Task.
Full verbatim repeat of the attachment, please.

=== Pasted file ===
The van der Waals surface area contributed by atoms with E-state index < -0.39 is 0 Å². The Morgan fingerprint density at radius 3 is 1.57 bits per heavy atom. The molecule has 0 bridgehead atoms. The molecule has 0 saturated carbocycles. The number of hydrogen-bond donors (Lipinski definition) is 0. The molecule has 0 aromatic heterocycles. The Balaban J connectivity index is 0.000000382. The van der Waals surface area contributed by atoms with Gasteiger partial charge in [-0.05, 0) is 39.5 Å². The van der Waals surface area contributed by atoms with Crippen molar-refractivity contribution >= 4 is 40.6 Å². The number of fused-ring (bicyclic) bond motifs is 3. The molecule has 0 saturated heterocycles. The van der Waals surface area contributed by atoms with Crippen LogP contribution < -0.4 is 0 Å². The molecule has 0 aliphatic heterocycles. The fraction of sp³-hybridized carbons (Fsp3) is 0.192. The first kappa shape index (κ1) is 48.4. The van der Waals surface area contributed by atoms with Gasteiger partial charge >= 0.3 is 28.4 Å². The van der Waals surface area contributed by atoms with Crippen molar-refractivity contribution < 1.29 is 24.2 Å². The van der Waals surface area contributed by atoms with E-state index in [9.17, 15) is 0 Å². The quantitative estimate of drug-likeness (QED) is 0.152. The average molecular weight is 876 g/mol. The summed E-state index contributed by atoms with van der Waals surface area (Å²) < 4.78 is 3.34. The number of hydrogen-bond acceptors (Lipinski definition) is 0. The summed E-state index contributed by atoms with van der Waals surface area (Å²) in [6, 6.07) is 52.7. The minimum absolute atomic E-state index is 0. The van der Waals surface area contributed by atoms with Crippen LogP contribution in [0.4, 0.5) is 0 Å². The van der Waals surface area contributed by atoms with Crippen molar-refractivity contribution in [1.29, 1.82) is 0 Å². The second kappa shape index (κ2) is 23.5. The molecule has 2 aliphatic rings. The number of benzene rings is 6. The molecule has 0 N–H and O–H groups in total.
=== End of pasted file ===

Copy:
The van der Waals surface area contributed by atoms with E-state index < -0.39 is 0 Å². The Morgan fingerprint density at radius 3 is 1.57 bits per heavy atom. The molecule has 0 bridgehead atoms. The molecule has 0 saturated carbocycles. The number of hydrogen-bond donors (Lipinski definition) is 0. The molecule has 0 aromatic heterocycles. The Balaban J connectivity index is 0.000000382. The van der Waals surface area contributed by atoms with Gasteiger partial charge in [-0.05, 0) is 39.5 Å². The van der Waals surface area contributed by atoms with Crippen molar-refractivity contribution >= 4 is 40.6 Å². The number of fused-ring (bicyclic) bond motifs is 3. The molecule has 0 saturated heterocycles. The van der Waals surface area contributed by atoms with Crippen LogP contribution < -0.4 is 0 Å². The molecule has 0 aliphatic heterocycles. The fraction of sp³-hybridized carbons (Fsp3) is 0.192. The first kappa shape index (κ1) is 48.4. The van der Waals surface area contributed by atoms with Gasteiger partial charge >= 0.3 is 28.4 Å². The van der Waals surface area contributed by atoms with Crippen molar-refractivity contribution < 1.29 is 24.2 Å². The van der Waals surface area contributed by atoms with E-state index in [9.17, 15) is 0 Å². The quantitative estimate of drug-likeness (QED) is 0.152. The average molecular weight is 876 g/mol. The summed E-state index contributed by atoms with van der Waals surface area (Å²) < 4.78 is 3.34. The number of hydrogen-bond acceptors (Lipinski definition) is 0. The summed E-state index contributed by atoms with van der Waals surface area (Å²) in [6, 6.07) is 52.7. The minimum absolute atomic E-state index is 0. The van der Waals surface area contributed by atoms with Crippen LogP contribution in [0.4, 0.5) is 0 Å². The van der Waals surface area contributed by atoms with Crippen molar-refractivity contribution in [1.29, 1.82) is 0 Å². The second kappa shape index (κ2) is 23.5. The molecule has 2 aliphatic rings. The number of benzene rings is 6. The molecule has 0 N–H and O–H groups in total.